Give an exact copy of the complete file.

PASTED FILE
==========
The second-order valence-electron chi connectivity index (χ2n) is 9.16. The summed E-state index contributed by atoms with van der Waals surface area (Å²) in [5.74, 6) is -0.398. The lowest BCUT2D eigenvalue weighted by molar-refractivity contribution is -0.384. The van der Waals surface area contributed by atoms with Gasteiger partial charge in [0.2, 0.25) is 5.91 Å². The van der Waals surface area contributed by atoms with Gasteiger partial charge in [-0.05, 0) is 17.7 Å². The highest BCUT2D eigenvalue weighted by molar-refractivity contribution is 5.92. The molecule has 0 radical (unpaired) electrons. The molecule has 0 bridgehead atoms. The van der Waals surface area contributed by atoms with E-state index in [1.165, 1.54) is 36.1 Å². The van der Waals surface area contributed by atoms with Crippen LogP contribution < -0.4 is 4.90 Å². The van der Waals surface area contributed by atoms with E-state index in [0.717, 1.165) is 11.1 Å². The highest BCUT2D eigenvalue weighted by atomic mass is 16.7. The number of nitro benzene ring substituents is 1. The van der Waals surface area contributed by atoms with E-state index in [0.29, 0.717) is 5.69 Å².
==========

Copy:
The second-order valence-electron chi connectivity index (χ2n) is 9.16. The summed E-state index contributed by atoms with van der Waals surface area (Å²) in [5.74, 6) is -0.398. The lowest BCUT2D eigenvalue weighted by molar-refractivity contribution is -0.384. The van der Waals surface area contributed by atoms with Gasteiger partial charge in [0.2, 0.25) is 5.91 Å². The van der Waals surface area contributed by atoms with Gasteiger partial charge in [-0.05, 0) is 17.7 Å². The highest BCUT2D eigenvalue weighted by molar-refractivity contribution is 5.92. The molecule has 0 radical (unpaired) electrons. The molecule has 0 bridgehead atoms. The van der Waals surface area contributed by atoms with E-state index in [1.165, 1.54) is 36.1 Å². The van der Waals surface area contributed by atoms with Crippen LogP contribution < -0.4 is 4.90 Å². The van der Waals surface area contributed by atoms with E-state index in [0.717, 1.165) is 11.1 Å². The highest BCUT2D eigenvalue weighted by atomic mass is 16.7. The number of nitro benzene ring substituents is 1. The van der Waals surface area contributed by atoms with E-state index in [0.29, 0.717) is 5.69 Å².